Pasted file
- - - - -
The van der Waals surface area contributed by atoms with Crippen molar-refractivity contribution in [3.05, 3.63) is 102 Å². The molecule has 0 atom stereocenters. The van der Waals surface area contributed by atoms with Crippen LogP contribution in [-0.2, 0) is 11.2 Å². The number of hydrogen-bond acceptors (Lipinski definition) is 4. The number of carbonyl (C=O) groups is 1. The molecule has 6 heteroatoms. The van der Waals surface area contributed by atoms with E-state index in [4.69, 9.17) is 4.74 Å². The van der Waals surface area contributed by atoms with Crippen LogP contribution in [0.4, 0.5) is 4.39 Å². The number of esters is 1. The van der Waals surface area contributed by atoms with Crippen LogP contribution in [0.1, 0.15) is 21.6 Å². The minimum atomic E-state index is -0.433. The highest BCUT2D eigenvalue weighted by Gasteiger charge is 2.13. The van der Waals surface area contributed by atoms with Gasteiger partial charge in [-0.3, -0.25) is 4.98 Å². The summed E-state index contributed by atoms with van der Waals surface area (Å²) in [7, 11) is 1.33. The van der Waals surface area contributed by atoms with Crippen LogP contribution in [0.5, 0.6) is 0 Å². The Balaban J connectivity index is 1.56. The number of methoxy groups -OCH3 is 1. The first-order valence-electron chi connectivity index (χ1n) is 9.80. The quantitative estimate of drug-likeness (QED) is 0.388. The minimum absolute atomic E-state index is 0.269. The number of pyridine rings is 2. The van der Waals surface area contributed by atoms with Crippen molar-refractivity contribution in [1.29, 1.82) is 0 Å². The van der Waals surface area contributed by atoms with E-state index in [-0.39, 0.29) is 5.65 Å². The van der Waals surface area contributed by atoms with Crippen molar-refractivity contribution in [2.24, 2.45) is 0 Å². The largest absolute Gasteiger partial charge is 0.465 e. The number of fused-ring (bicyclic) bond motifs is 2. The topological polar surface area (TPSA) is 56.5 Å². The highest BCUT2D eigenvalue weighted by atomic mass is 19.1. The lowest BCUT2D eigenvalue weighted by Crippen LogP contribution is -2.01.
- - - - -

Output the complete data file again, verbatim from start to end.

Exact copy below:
The van der Waals surface area contributed by atoms with Crippen molar-refractivity contribution in [3.05, 3.63) is 102 Å². The molecule has 0 atom stereocenters. The van der Waals surface area contributed by atoms with Crippen LogP contribution in [-0.2, 0) is 11.2 Å². The number of hydrogen-bond acceptors (Lipinski definition) is 4. The number of carbonyl (C=O) groups is 1. The molecule has 6 heteroatoms. The van der Waals surface area contributed by atoms with E-state index in [4.69, 9.17) is 4.74 Å². The van der Waals surface area contributed by atoms with Crippen LogP contribution in [0.4, 0.5) is 4.39 Å². The number of esters is 1. The van der Waals surface area contributed by atoms with Crippen LogP contribution in [0.1, 0.15) is 21.6 Å². The minimum atomic E-state index is -0.433. The highest BCUT2D eigenvalue weighted by Gasteiger charge is 2.13. The van der Waals surface area contributed by atoms with Gasteiger partial charge in [-0.3, -0.25) is 4.98 Å². The summed E-state index contributed by atoms with van der Waals surface area (Å²) in [7, 11) is 1.33. The van der Waals surface area contributed by atoms with Crippen LogP contribution in [0.5, 0.6) is 0 Å². The Balaban J connectivity index is 1.56. The number of methoxy groups -OCH3 is 1. The first-order valence-electron chi connectivity index (χ1n) is 9.80. The quantitative estimate of drug-likeness (QED) is 0.388. The minimum absolute atomic E-state index is 0.269. The number of pyridine rings is 2. The van der Waals surface area contributed by atoms with Crippen molar-refractivity contribution in [1.29, 1.82) is 0 Å². The van der Waals surface area contributed by atoms with E-state index in [-0.39, 0.29) is 5.65 Å². The van der Waals surface area contributed by atoms with Crippen molar-refractivity contribution in [2.24, 2.45) is 0 Å². The largest absolute Gasteiger partial charge is 0.465 e. The number of fused-ring (bicyclic) bond motifs is 2. The topological polar surface area (TPSA) is 56.5 Å². The highest BCUT2D eigenvalue weighted by atomic mass is 19.1. The lowest BCUT2D eigenvalue weighted by Crippen LogP contribution is -2.01.